Caroline: The character of Hercule Poirot is introduced in Agatha Christie’s first novel, The Mysterious Affair at Styles, published in 1920. The book is set around 1916, and Poirot, who had been a police detective in Belgium before the First World War, has recently arrived in England as a refugee after the German invasion of his country. Throughout the following 32 novels he appears in, he is frequently belittled and dismissed by other characters as a mere “foreigner” — an insult that he usually brushes off or turns to his advantage when detractors underestimate him. The plight of the outsider and its possibilities for a detective was a theme Christie returned to often. Her adaptation of the The ABC Murders is the first time that Sarah Phelps has worked with one of Christie’s recurring sleuths, and she took great care in how she approached the character, given how familiar he is and how many existing recognisable portrayals of him there are.

Sarah: Well all detectives have a backstory. You’ve got a huge canon of Poirot and Poirot’s familiarity to the reading public to the viewing public. I mean that silhouette, that name , that sort of essence is so familiar. I mean it’s it’s part of our cultural landscape and because I like to say I was unfamiliar with him I thought that that felt really useful to me because all the questions that the killer asks of him were the questions that I was asking of him which is ‘who are you, I am going to come and find me and I am going to just keep nudging you to get at the truth of you are and this public persona of Poirot and behind that is Hercule the private man and I wanted to write about Hercule the private man to kind of bring it bring a different not a different but perhaps bring the you know and we all have public personas and I was just interested in who he might be as Hercule. Right down to the fact that when in the script I never whenever it was his character heading it was never Poirot it was always ‘Hercule’. So he gets called, in the same way that a killer addresses him as Hercule, I addressed him as Hercule all the way throughout the script.

Caroline: John Malkovich plays Hercule in Phelps’s adaptation, and it’s a mark of how beloved and familiar Christie’s character is that rumours of his lack of the distinctive moustache and accent received a lot of coverage in the weeks before Christmas. In reality, she says, a great deal of thought went into exactly how to present these well known characteristics in a new and interesting way to the TV audience.

Sarah: I did try to kind of wind some people up when they went ‘ah god what do you mean Poirot hasn’t got an accent?’. Yeah no, I completely changed it, he comes from Macclesfield. . . just because he is a Francophone Belgian he’s gonna have an accent he’s not going to sound like he’s from Texas or Padstow or something. I think what we were what we were trying to do we had a lot of conversation myself and Alex Gabassi the director with John and it was I was very keen to do something really organic with the accent because I wanted to, I wanted it to feel like that it was a kind of out there accent but that it was actually somebody who had learned English as a new language and they had those precisions and those hypercorrections but underneath you could feel the rhythm of the original French and that was what informed the accent.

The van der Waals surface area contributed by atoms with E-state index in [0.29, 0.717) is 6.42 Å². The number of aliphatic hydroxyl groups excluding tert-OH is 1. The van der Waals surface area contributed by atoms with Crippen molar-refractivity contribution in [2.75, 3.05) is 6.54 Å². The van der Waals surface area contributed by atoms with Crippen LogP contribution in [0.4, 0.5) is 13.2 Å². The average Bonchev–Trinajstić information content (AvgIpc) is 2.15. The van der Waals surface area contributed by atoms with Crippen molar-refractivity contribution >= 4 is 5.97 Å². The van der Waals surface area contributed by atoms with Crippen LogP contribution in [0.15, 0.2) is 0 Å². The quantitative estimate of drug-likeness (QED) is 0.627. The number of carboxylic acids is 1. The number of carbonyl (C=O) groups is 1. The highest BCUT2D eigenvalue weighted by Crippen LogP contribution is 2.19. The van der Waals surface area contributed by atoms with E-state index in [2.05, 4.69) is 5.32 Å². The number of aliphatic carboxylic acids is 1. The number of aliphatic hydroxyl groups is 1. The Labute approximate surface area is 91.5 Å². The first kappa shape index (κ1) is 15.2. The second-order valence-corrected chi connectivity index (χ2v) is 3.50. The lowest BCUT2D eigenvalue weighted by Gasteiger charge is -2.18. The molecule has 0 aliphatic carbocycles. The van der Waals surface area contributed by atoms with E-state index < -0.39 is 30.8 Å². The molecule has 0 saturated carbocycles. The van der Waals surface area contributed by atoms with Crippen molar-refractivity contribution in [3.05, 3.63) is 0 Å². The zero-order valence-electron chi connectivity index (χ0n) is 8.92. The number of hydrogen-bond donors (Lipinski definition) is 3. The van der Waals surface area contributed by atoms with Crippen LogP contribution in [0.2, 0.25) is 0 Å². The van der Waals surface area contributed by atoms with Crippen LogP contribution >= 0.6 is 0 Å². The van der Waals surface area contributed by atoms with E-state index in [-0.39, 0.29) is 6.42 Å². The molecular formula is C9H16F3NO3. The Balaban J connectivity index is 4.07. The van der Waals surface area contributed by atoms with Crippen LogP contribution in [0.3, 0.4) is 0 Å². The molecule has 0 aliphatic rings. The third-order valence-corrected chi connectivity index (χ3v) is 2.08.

Caroline: Agatha Christie’s work is so well known, and a lot of people are really interested in the decisions that Sarah makes as she turns the original books into new TV series. At times, she does choose to diverge from the source material — most notably in Ordeal by Innocence, where her adaptation has a different ending to Christie’s novel of the same name. The intention is always, she says, to produce something fresh and entertaining for the viewer, whether they are a long time Agatha Christie fan very familiar with the canon, or entirely new to the work just switching on after a big Boxing Day tea. Either way, she feels great pressure and responsibility to get it right.

Sarah: Pressure and responsibility — yes of course I feel huge pressure and huge responsibility to be entertaining. Bring something that people enjoy, bring something which is satisfies me as a writer that I’ve got a really good story in a really emotional story that I’ve told the essence of the story, that the spirit of Christie is absolutely alive that I know those preoccupations all the things that she was chasing throughout decades and decades of really long writing career are there but do you know any writer that tells you that they don’t feel pressure or responsibilities is lying, every single page every single line of dialogue every single new scene is absolutely terrifying.